Six Crucial Letters to Help you Recognize a Stroke

BEFAST: Why Time is Brain
3:13 PM, May 18, 2023
3:30 PM, May 18, 2023
Dr. Amanda

Six Crucial Letters to Help you Recognize When Someone is Having a Stroke: Why Time is Brain

May is National Stroke Awareness Month and St. James Healthcare, now part of Intermountain Health, is urging people to learn and recognize the signs and symptoms of a stroke so they know what to do if someone around them is experiencing symptoms to take quick action and get immediate medical care.

Stroke is a term that physicians use when a part of the brain is damaged because of a disruption of blood flow.

Strokes can happen when:
· An artery going to the brain gets clogged or closes off, and part of the brain goes without blood for too long. This accounts for approximately 87% of strokes.
· An artery breaks open and starts bleeding into or around the brain.

The effects of a stroke depend on several factors, including which part and how much of the brain is affected and how quickly the stroke is treated

Some people who have a stroke have no lasting effects. Others lose important brain functions. For example, some people become partly paralyzed or unable to speak. Stroke is one of the leading causes of death and disability in the world.

Why is knowing these six letters so important? Because only about 40 percent of people in the United States can identify the major symptoms of a stroke.

A good way to remember the signs of stroke is by using the acronym BE FAST:

B = Balance – sudden dizziness or loss of balance and coordination

E = Eyes – sudden trouble seeing in one or both eyes

F = Face – sudden weakness of the face (Does one side of the face droop?)

A = Arm – weakness of an arm or leg

S = Speech – sudden difficulty speaking

T = Time – time the symptoms started

“Someone experiencing a stroke doesn’t often go to ask for help. It’s important to educate people to help and act on a patient’s behalf. If you believe you or another person is having a stroke, call 911 immediately,” said Amanda Opfer, DO, St. James Stroke Program Medical Director.

The right treatment depends on what kind of stroke you are having. You need to get to the hospital very quickly to figure this out. At the hospital, the doctors will do tests to confirm that you are having a stroke and figure out what type of stroke it is. This involves imaging tests such as a CT scan or MRI, which create pictures of the brain. Other imaging tests are used to look at the blood vessels or the heart.

Physicians at St. James also have access to TeleHealth technology, including high-definition cameras, audio equipment, and televisions in patient rooms, allowing them to quickly connect with neurologists from Intermountain Health partner locations 24 hours a day and 7 days a week.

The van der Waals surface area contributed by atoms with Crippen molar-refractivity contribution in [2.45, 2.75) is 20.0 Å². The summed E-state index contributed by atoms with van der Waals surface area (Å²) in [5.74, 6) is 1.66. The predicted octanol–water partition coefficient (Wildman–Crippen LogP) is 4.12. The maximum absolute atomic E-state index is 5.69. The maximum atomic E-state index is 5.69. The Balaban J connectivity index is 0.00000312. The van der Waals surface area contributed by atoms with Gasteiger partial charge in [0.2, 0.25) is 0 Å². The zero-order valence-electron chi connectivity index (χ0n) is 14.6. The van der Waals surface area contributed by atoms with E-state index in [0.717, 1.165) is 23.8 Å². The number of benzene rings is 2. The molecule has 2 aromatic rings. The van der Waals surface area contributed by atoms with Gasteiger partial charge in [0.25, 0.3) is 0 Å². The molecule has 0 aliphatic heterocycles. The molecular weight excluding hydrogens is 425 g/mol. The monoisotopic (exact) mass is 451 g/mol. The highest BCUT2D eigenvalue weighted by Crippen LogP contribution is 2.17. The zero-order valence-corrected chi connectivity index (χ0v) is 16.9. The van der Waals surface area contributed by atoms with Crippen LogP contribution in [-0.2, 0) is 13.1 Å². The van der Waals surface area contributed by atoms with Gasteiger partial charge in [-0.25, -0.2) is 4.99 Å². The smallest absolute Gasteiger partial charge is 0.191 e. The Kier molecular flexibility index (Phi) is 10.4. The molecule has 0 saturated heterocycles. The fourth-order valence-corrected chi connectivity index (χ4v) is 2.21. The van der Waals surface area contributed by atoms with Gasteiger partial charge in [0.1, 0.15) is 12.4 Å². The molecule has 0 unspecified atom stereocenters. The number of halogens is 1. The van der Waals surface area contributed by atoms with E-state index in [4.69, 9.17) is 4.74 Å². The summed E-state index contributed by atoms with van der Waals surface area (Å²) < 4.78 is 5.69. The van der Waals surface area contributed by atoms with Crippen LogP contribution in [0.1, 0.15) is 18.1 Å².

Quick treatment during a stroke is one of the most important factors in determining a good outcome. A stroke occurs when a portion of the brain doesn’t get enough blood for a period of time.

“We like to remind people that ‘Time is Brain’, which means the sooner patients get treated, the fewer brain cells will be lost as a stroke essentially robs the brain of oxygen. For every second the brain is without oxygen approximately 32,000 neurons die,” said Dr. Opfer. “The faster we get you to the hospital the better odds a person has of a full recovery without losing brain or body functions.”

A new study shows that for every second someone delays emergency stroke care, it’s associated with 2.2 hours of less healthy life.

“Strokes can happen at almost any age and that’s why it’s important for anyone experiencing these symptoms to seek emergency care immediately. However, risk factors for stroke include heart disease, diabetes, high blood pressure, high cholesterol, and smoking. A person should also know their family history because genetic tendencies for stroke exist,” said Dr. Opfer.

Many strokes can be prevented, though not all. You can greatly lower your chance of having a stroke by:

Taking your medicines exactly as directed. Medicines that are especially important in preventing strokes include:
o Blood pressure medicines
o Medicines called statins, which lower cholesterol
o Medicines to prevent blood clots, such aspirin or blood thinners
o Medicines that help to keep your blood sugar as close to normal as possible (if you have diabetes)

Making lifestyle changes:
o Stop smoking, if you smoke
o Get regular exercise (if your doctor says it's safe) for at least 30 minutes a day on most days of the week
o Lose weight, if you are overweight
o Eat a diet rich in fruits, vegetables, and low-fat dairy products, and low in meats, sweets, and refined grains (such as white bread or white rice)
o Eat less salt (sodium)
o Limit the amount of alcohol you drink

  • If you are a woman, do not drink more than 1 drink a day
  • If you are a man, do not drink more than 2 drinks a day

If you have stroke symptoms that only last a few minutes or hours, you may have had a transient ischemic attack (TIA). Transient symptoms are also worrisome because they may mean that another stroke is likely to occur soon. People should still call 911 and come to the emergency department for rapid evaluation. Quick action may often lead to a quick recovery. It’s vital to remain optimistic and focus on the goal of recovering from a stroke.

The team of specialists at St. James and Intermountain Health has developed protocols that shorten the amount of time it takes to diagnose and treat a stroke. This is important because a quick diagnosis and treatment can mean less long-term damage, less disability, and better overall outcomes. St. James offers a full spectrum of specialized care that ranges from neuro critical care via TeleHealth through acute care and into rehabilitation and outpatient therapy.

To learn more about stroke awareness, prevention, and treatment options and medical resources, go here.

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